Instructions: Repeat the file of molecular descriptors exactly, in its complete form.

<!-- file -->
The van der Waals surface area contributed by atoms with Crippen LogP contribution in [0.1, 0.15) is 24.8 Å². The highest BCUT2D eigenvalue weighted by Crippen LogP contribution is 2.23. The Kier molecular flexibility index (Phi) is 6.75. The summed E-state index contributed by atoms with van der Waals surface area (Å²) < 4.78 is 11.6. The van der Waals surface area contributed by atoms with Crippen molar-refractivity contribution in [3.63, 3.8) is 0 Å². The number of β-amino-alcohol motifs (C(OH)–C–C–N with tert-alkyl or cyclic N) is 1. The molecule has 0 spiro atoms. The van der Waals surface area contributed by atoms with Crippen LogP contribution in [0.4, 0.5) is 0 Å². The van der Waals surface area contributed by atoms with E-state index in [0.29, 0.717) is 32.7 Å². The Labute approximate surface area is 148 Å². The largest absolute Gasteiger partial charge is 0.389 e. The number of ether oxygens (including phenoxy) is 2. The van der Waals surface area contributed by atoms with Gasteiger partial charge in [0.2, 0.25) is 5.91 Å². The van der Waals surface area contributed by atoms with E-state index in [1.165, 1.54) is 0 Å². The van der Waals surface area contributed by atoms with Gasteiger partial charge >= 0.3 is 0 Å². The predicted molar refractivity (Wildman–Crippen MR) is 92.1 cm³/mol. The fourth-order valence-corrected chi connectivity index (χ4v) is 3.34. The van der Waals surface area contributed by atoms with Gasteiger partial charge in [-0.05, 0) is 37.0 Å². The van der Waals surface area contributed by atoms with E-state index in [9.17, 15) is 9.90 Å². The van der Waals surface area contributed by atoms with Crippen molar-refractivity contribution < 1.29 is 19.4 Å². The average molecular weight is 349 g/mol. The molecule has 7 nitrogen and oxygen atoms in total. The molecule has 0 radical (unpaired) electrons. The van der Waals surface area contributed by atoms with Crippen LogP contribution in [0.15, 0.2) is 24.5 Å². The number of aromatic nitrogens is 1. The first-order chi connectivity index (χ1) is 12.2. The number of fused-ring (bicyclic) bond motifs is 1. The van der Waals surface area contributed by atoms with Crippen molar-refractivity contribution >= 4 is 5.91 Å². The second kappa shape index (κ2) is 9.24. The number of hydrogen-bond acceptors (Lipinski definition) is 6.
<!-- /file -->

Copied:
The van der Waals surface area contributed by atoms with Crippen LogP contribution in [0.1, 0.15) is 24.8 Å². The highest BCUT2D eigenvalue weighted by Crippen LogP contribution is 2.23. The Kier molecular flexibility index (Phi) is 6.75. The summed E-state index contributed by atoms with van der Waals surface area (Å²) < 4.78 is 11.6. The van der Waals surface area contributed by atoms with Crippen molar-refractivity contribution in [3.63, 3.8) is 0 Å². The number of β-amino-alcohol motifs (C(OH)–C–C–N with tert-alkyl or cyclic N) is 1. The molecule has 0 spiro atoms. The van der Waals surface area contributed by atoms with Crippen LogP contribution in [0.4, 0.5) is 0 Å². The van der Waals surface area contributed by atoms with E-state index in [0.29, 0.717) is 32.7 Å². The Labute approximate surface area is 148 Å². The largest absolute Gasteiger partial charge is 0.389 e. The number of ether oxygens (including phenoxy) is 2. The van der Waals surface area contributed by atoms with Gasteiger partial charge in [0.2, 0.25) is 5.91 Å². The van der Waals surface area contributed by atoms with E-state index in [1.165, 1.54) is 0 Å². The van der Waals surface area contributed by atoms with Gasteiger partial charge >= 0.3 is 0 Å². The predicted molar refractivity (Wildman–Crippen MR) is 92.1 cm³/mol. The fourth-order valence-corrected chi connectivity index (χ4v) is 3.34. The van der Waals surface area contributed by atoms with Gasteiger partial charge in [-0.05, 0) is 37.0 Å². The van der Waals surface area contributed by atoms with E-state index in [9.17, 15) is 9.90 Å². The van der Waals surface area contributed by atoms with Crippen molar-refractivity contribution < 1.29 is 19.4 Å². The average molecular weight is 349 g/mol. The molecule has 7 nitrogen and oxygen atoms in total. The molecule has 0 radical (unpaired) electrons. The van der Waals surface area contributed by atoms with Crippen LogP contribution in [0.15, 0.2) is 24.5 Å². The number of aromatic nitrogens is 1. The first-order chi connectivity index (χ1) is 12.2. The number of fused-ring (bicyclic) bond motifs is 1. The van der Waals surface area contributed by atoms with Crippen molar-refractivity contribution >= 4 is 5.91 Å². The second kappa shape index (κ2) is 9.24. The number of hydrogen-bond acceptors (Lipinski definition) is 6.